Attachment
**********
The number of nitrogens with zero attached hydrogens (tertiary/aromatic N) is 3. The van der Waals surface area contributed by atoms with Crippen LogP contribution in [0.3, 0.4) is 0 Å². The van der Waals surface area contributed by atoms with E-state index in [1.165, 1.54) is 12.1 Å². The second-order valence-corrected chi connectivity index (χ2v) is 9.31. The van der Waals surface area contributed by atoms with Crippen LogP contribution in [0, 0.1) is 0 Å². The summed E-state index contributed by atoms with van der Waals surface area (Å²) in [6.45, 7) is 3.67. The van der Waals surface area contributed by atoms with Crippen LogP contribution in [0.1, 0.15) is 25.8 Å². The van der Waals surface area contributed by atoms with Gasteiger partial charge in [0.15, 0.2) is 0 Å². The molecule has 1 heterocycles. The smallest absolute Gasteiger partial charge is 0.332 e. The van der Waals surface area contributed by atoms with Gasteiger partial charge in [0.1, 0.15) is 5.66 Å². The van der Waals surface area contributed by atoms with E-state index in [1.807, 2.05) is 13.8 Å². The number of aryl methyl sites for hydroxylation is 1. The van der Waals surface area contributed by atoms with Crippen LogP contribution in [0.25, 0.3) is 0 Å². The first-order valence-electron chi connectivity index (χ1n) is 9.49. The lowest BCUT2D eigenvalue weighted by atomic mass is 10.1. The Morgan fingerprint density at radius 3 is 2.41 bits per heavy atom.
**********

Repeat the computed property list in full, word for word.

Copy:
The number of nitrogens with zero attached hydrogens (tertiary/aromatic N) is 3. The van der Waals surface area contributed by atoms with Crippen LogP contribution in [0.3, 0.4) is 0 Å². The van der Waals surface area contributed by atoms with E-state index in [1.165, 1.54) is 12.1 Å². The second-order valence-corrected chi connectivity index (χ2v) is 9.31. The van der Waals surface area contributed by atoms with Crippen LogP contribution in [0, 0.1) is 0 Å². The summed E-state index contributed by atoms with van der Waals surface area (Å²) in [6.45, 7) is 3.67. The van der Waals surface area contributed by atoms with Crippen LogP contribution in [0.1, 0.15) is 25.8 Å². The van der Waals surface area contributed by atoms with Gasteiger partial charge in [0.15, 0.2) is 0 Å². The molecule has 1 heterocycles. The smallest absolute Gasteiger partial charge is 0.332 e. The van der Waals surface area contributed by atoms with Gasteiger partial charge in [0.1, 0.15) is 5.66 Å². The van der Waals surface area contributed by atoms with E-state index in [1.807, 2.05) is 13.8 Å². The number of aryl methyl sites for hydroxylation is 1. The van der Waals surface area contributed by atoms with Crippen LogP contribution in [0.25, 0.3) is 0 Å². The first-order valence-electron chi connectivity index (χ1n) is 9.49. The lowest BCUT2D eigenvalue weighted by atomic mass is 10.1. The Morgan fingerprint density at radius 3 is 2.41 bits per heavy atom.